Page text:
It’s more than a little bit intimidating to be a part of the Garden Professors team, since I have no advanced degrees, and my undergraduate degree is in Mathematics, with no formal training in Botany, Horticulture or Plant Science at all.
I am, however, an avid and active hobby gardener; I read a lot; and I have a life-long love of learning and sharing what I’ve learned with others, which led to a nine-year stint as a county Extension Educator, implementing a county wide mosquito management program for West Nile, with additional responsibilities for pesticide education and consumer horticulture.
So, what I hope to do with my space here on the GP site, is share some of the other blogs that I read on a regular basis … ones I’ve learned to trust for either the expertise, or writing style, or some additional insight into plants or gardening, or issues that arise in gardening circles.
First up this week … Natures Poisons, a blog written by Dr. Justin Brower a forensic toxicologist – that’s someone who is employed CSI-like, to investigate possible crimes related to toxicology.
His blog isn’t directly related to his profession, however … as Dr. Brower explains:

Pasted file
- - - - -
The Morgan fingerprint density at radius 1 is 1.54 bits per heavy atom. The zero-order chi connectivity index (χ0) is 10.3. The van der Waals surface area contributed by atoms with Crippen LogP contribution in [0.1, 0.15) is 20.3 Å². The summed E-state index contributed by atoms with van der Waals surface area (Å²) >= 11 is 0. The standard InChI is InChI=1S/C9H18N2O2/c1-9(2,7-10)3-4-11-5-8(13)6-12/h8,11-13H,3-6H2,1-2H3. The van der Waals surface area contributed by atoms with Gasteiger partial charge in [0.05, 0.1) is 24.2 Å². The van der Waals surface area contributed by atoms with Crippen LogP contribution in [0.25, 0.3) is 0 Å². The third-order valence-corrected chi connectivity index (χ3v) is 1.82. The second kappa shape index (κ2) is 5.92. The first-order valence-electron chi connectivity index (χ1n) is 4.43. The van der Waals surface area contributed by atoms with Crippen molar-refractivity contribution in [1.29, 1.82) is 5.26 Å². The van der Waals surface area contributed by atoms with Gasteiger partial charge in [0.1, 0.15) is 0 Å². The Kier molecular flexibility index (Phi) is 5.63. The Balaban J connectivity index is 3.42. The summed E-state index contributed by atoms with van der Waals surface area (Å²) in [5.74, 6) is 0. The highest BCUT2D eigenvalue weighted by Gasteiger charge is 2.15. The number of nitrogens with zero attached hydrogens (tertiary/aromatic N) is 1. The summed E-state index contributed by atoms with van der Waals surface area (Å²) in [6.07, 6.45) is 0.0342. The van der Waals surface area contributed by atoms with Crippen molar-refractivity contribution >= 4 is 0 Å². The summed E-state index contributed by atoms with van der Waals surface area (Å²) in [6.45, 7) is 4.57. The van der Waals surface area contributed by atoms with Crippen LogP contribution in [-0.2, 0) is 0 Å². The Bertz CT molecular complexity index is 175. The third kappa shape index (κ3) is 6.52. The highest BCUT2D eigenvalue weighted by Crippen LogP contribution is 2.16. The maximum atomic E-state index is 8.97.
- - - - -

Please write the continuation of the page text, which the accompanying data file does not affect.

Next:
I also like plants and gardening, and seeing how there are thousands of plant based poisons, there’s no shortage of material.
Some things I will write about:
•Nature’s Poisons – all types chemical and biological
•Interesting poisonings – recent and historical
•Old uses of Nature’s Poisons
So he’s a gardener, like me, and the rest of you folks who follow the GPs.
I like the blog, not only for the wit and wisdom, but also because it puts a realistic perspective around the idea of “natural” … something which we gardeners often mistakenly equate with benign.
Plants make chemicals to protect themselves from being eaten, and the science behind that, and our use, and avoidance of them, is fascinating.
To get you started exploring the blog, here’s one of my favorite posts there discussing Horseradish, or Armoracia rusticana
Not only do you learn a lot about glucosinolates, and other chemicals in horseradish, but also a peek into the mind of a scientist.
Back inside the warm confines of the house, I cut off the tops of the horseradish roots, rinse off the dirt under water, and scrub them clean with a wash rag.
The “typical” method of preparing horseradish is to grate or grind the horseradish with an equal amount of water, wait a few minutes for the allyl isothiocyanate to build up to the desired hotness, then quench the reaction with a tablespoon or two of vinegar. Throw in a pinch of salt, and you’re done.
You’re always cautioned to do this in a well ventilated area or outdoors.
But screw that.
One, it’s cold outside, and two, and most importantly, I’m a Scientist.
If you like the blog, you’ll likely also like this book by Amy Stewart … Wicked Plants.